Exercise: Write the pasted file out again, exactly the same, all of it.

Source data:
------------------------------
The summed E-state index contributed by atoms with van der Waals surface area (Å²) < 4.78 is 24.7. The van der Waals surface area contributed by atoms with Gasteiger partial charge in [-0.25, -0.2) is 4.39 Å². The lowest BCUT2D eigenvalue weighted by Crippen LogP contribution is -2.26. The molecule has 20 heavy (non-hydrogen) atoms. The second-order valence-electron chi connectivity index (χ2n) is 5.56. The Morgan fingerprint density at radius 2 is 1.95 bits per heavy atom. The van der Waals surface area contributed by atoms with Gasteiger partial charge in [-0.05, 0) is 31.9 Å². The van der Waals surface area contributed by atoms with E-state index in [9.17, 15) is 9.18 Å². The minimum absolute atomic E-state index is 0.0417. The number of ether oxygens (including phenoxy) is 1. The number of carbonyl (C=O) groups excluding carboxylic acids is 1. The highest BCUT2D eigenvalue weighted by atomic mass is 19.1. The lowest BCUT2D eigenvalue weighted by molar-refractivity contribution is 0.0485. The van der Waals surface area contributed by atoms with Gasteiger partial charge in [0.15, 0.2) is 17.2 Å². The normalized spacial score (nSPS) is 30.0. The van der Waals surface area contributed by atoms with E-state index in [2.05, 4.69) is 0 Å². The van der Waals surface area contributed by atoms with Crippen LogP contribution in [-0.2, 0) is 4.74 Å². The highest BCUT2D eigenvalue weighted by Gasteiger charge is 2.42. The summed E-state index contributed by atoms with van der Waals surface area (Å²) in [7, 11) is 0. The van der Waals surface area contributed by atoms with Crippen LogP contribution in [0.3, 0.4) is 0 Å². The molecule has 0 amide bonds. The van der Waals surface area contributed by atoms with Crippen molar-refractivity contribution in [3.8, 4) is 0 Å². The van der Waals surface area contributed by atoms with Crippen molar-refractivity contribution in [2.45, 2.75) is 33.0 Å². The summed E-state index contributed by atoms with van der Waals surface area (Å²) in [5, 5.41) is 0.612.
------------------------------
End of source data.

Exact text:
The summed E-state index contributed by atoms with van der Waals surface area (Å²) < 4.78 is 24.7. The van der Waals surface area contributed by atoms with Gasteiger partial charge in [-0.25, -0.2) is 4.39 Å². The lowest BCUT2D eigenvalue weighted by Crippen LogP contribution is -2.26. The molecule has 20 heavy (non-hydrogen) atoms. The second-order valence-electron chi connectivity index (χ2n) is 5.56. The Morgan fingerprint density at radius 2 is 1.95 bits per heavy atom. The van der Waals surface area contributed by atoms with Gasteiger partial charge in [-0.05, 0) is 31.9 Å². The van der Waals surface area contributed by atoms with E-state index in [9.17, 15) is 9.18 Å². The minimum absolute atomic E-state index is 0.0417. The number of ether oxygens (including phenoxy) is 1. The number of carbonyl (C=O) groups excluding carboxylic acids is 1. The highest BCUT2D eigenvalue weighted by atomic mass is 19.1. The lowest BCUT2D eigenvalue weighted by molar-refractivity contribution is 0.0485. The van der Waals surface area contributed by atoms with Gasteiger partial charge in [0.15, 0.2) is 17.2 Å². The normalized spacial score (nSPS) is 30.0. The van der Waals surface area contributed by atoms with E-state index in [2.05, 4.69) is 0 Å². The van der Waals surface area contributed by atoms with Crippen LogP contribution in [-0.2, 0) is 4.74 Å². The highest BCUT2D eigenvalue weighted by Gasteiger charge is 2.42. The summed E-state index contributed by atoms with van der Waals surface area (Å²) in [7, 11) is 0. The van der Waals surface area contributed by atoms with Crippen LogP contribution in [0.3, 0.4) is 0 Å². The molecule has 0 amide bonds. The van der Waals surface area contributed by atoms with Crippen molar-refractivity contribution in [3.8, 4) is 0 Å². The van der Waals surface area contributed by atoms with Crippen molar-refractivity contribution in [2.45, 2.75) is 33.0 Å². The summed E-state index contributed by atoms with van der Waals surface area (Å²) in [5, 5.41) is 0.612.